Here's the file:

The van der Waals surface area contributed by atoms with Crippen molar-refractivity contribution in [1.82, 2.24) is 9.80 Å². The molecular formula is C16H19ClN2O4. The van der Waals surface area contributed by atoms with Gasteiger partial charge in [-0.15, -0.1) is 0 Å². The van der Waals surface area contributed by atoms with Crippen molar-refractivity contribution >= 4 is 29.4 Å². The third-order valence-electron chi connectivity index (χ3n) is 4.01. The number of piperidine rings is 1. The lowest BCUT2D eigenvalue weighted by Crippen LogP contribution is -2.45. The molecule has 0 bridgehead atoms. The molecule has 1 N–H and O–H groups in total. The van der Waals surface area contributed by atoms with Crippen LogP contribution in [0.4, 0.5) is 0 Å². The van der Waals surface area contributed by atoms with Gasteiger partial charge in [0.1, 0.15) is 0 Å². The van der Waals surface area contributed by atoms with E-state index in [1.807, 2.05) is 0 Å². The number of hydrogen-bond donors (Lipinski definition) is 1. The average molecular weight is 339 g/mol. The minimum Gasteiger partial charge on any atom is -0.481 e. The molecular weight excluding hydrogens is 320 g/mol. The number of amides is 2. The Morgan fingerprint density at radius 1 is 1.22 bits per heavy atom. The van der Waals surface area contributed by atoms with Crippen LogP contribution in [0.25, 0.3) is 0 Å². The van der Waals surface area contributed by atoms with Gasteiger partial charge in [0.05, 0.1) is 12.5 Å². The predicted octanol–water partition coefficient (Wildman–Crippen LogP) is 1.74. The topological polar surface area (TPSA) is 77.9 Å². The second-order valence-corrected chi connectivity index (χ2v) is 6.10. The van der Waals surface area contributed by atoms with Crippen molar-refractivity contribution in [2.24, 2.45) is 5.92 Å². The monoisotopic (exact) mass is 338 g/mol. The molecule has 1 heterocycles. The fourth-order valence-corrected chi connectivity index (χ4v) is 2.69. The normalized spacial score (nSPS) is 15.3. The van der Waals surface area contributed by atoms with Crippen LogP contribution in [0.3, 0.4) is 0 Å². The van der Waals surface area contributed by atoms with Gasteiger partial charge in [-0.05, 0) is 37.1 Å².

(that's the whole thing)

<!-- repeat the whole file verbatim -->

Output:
The van der Waals surface area contributed by atoms with Crippen molar-refractivity contribution in [1.82, 2.24) is 9.80 Å². The molecular formula is C16H19ClN2O4. The van der Waals surface area contributed by atoms with Gasteiger partial charge in [-0.15, -0.1) is 0 Å². The van der Waals surface area contributed by atoms with Crippen molar-refractivity contribution >= 4 is 29.4 Å². The third-order valence-electron chi connectivity index (χ3n) is 4.01. The number of piperidine rings is 1. The lowest BCUT2D eigenvalue weighted by Crippen LogP contribution is -2.45. The molecule has 0 bridgehead atoms. The molecule has 1 N–H and O–H groups in total. The van der Waals surface area contributed by atoms with Crippen LogP contribution in [0.4, 0.5) is 0 Å². The van der Waals surface area contributed by atoms with Gasteiger partial charge in [0.1, 0.15) is 0 Å². The van der Waals surface area contributed by atoms with E-state index in [1.807, 2.05) is 0 Å². The number of hydrogen-bond donors (Lipinski definition) is 1. The average molecular weight is 339 g/mol. The minimum Gasteiger partial charge on any atom is -0.481 e. The molecular weight excluding hydrogens is 320 g/mol. The number of amides is 2. The Morgan fingerprint density at radius 1 is 1.22 bits per heavy atom. The van der Waals surface area contributed by atoms with Crippen LogP contribution in [0.25, 0.3) is 0 Å². The van der Waals surface area contributed by atoms with Gasteiger partial charge in [0.05, 0.1) is 12.5 Å². The predicted octanol–water partition coefficient (Wildman–Crippen LogP) is 1.74. The topological polar surface area (TPSA) is 77.9 Å². The second-order valence-corrected chi connectivity index (χ2v) is 6.10. The van der Waals surface area contributed by atoms with Crippen molar-refractivity contribution in [2.24, 2.45) is 5.92 Å². The monoisotopic (exact) mass is 338 g/mol. The molecule has 1 heterocycles. The fourth-order valence-corrected chi connectivity index (χ4v) is 2.69. The normalized spacial score (nSPS) is 15.3. The van der Waals surface area contributed by atoms with Crippen LogP contribution in [0.3, 0.4) is 0 Å². The van der Waals surface area contributed by atoms with Gasteiger partial charge in [-0.05, 0) is 37.1 Å².